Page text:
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Computer Experts Help Battle For The America’s Cup

April 24, 1992

BOSTON (AP) _ They don’t feel the sea spray, hoist sails or get a tan, but computer experts here feel as though they’re part of the America’s Cup races.

While yachts duel off San Diego, these competitors are battling for bragging rights for their computer laboratories, which helped make the yachts faster.

Experts at two high-tech companies, Digital Equipment Corp. and Hewlett- Packard Co., and the Massachusetts Institute of Technology are waiting to see if their work pays off.

″We’re sitting here biting our nails,″ said Ralph Dormitzer, Digital’s liaison to the America3 Foundation, which helped put the yacht America3 (America Cubed) in the water.

They used computers for an array of tasks, from plotting the effect of wind and ocean currents on various boat designs to devising a system for the boat navigator to speak to an on-board terminal.

″We have the fastest boat among the Americans,″ bragged Jerry Milgram, an MIT professor of ocean engineering who is design director for the America3 syndicate, headed by longtime acquaintance Bill Koch.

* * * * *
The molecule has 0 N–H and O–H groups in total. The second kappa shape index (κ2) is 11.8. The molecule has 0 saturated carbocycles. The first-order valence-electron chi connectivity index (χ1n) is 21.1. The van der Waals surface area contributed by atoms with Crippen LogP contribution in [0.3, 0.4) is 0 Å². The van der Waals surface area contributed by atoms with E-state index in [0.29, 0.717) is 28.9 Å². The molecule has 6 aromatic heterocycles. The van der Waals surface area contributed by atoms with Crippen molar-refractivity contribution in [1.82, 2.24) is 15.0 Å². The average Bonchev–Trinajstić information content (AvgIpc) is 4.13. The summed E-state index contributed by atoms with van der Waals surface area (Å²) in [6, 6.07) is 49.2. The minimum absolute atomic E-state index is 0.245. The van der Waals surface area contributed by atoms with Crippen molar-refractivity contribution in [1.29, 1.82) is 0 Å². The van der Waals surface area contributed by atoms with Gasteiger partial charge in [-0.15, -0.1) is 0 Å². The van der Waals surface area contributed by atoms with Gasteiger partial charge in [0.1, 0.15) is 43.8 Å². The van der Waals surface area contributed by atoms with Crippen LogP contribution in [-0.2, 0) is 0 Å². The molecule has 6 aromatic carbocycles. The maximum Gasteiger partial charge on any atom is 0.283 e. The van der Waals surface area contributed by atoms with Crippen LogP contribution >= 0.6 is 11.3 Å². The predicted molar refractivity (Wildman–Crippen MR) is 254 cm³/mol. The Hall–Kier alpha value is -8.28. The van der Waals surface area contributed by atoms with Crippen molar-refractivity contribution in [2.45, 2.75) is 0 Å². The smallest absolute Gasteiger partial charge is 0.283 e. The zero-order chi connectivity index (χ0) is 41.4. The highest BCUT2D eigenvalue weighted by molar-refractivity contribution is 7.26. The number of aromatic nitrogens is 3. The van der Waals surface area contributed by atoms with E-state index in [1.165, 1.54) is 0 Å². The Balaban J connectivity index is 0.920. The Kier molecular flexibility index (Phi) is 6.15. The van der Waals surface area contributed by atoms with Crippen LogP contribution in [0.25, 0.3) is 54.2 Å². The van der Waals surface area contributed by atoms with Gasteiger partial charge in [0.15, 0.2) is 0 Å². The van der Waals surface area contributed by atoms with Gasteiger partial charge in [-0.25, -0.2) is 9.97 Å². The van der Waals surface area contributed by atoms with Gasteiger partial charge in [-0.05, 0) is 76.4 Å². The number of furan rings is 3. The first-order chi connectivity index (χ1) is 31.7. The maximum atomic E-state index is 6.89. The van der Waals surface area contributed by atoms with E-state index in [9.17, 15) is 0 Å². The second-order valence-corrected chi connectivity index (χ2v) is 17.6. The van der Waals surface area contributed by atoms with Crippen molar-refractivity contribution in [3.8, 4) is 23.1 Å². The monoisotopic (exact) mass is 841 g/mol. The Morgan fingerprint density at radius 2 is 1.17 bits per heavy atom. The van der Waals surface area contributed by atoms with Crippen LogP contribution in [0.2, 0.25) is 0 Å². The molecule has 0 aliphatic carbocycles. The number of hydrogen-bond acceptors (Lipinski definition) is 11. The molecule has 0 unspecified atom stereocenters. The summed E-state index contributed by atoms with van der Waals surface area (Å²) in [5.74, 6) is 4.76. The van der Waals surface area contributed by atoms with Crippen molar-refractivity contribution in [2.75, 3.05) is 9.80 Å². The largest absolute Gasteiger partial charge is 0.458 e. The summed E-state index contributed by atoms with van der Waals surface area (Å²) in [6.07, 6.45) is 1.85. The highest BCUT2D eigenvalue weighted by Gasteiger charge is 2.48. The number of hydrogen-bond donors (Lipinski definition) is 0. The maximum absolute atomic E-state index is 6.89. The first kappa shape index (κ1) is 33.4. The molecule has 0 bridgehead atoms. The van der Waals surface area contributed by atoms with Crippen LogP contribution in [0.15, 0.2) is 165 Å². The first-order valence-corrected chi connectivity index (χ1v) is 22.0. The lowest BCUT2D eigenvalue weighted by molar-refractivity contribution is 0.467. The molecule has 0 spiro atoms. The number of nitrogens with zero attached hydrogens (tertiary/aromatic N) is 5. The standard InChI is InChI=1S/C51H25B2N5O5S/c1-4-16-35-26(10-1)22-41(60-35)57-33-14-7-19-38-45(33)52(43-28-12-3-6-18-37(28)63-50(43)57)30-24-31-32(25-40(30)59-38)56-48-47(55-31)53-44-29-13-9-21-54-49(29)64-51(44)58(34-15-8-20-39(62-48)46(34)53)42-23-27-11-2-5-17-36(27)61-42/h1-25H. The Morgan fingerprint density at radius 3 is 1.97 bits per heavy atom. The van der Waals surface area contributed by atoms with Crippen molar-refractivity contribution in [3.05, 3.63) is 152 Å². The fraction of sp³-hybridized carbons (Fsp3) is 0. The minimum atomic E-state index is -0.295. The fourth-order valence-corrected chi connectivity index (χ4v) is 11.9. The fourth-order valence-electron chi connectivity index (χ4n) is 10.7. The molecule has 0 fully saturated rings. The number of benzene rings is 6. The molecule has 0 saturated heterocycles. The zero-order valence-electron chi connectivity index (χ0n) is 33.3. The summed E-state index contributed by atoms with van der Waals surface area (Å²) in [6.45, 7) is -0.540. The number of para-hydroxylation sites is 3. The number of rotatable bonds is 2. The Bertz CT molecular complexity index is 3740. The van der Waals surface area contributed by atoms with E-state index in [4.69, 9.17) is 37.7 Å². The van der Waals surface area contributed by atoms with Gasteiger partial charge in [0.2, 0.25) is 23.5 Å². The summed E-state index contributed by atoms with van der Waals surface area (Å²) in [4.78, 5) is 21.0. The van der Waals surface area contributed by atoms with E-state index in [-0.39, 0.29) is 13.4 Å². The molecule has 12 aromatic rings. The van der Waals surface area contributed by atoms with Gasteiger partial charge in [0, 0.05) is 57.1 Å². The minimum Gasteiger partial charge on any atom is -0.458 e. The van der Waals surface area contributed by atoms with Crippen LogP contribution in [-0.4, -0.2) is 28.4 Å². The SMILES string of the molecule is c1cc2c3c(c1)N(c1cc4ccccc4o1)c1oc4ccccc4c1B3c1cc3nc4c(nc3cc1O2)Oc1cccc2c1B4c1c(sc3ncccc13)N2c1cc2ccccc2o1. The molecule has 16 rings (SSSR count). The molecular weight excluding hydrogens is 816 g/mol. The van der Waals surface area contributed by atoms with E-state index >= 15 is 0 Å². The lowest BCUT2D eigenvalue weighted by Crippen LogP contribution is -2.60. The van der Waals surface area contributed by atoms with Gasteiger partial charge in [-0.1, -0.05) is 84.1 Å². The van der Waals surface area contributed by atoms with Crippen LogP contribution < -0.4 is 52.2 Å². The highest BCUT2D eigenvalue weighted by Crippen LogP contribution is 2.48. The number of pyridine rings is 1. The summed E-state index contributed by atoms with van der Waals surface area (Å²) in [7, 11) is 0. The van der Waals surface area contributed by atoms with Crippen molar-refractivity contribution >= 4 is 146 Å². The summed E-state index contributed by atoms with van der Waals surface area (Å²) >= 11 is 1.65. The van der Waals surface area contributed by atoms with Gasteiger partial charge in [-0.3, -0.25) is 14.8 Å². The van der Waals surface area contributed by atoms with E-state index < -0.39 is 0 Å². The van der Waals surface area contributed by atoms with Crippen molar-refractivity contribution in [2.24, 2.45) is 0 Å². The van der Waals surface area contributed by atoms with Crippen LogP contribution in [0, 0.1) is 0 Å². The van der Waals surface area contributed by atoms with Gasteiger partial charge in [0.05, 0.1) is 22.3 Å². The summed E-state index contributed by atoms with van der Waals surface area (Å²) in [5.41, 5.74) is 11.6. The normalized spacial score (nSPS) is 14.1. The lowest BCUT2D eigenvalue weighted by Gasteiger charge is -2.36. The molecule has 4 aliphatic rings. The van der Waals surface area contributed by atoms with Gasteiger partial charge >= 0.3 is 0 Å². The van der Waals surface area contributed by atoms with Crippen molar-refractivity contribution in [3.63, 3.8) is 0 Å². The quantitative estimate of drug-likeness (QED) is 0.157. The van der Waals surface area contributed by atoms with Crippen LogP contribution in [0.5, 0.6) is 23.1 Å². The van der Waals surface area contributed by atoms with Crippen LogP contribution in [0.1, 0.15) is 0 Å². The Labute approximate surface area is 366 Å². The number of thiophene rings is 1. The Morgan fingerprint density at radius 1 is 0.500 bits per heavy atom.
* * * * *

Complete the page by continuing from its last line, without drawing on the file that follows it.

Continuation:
After a loss Thursday, America3 held a 3-1 lead over defending champ Dennis Conner in a best-of-13 series that will determine the U.S. representative in the finals.

It isn’t surprising that computers are playing a big role in this year’s race. Ever since Australia captured the trophy with a revolutionary winged- keel in 1983, sailing’s premier event has become a showcase for technology as well as skippering talent.

Koch turned to MIT, his alma mater, as well as Massachusetts-based Digital.

Digital donated approximately $4 million worth of computers and services toward the America3 effort.

For some people at Digital, the races have become a mini-competition with rival computer maker Hewlett-Packard, which has provided equipment for Conner’s team.

″It adds a bit of spice to this whole thing,″ Dormitzer said.

But at Hewlett-Packard, officials say the rivalry is strictly between the boats, not the companies.

David Perry, Hewlett-Packard’s technical manager for America’s Cup, noted that H-P machines were also used by America3 designers.

Much of the America3 work was done on Digital computers, including a high- powered mainframe at MIT that can run a special ″velocity prediction program″ developed by Milgram.

The program calculates yacht performance based on factors including the shape of the hull and sails, crew weight and the direction and wind speed.

Using computers, engineers could evaluate hundreds of different sail and boat design combinations without having to build them.

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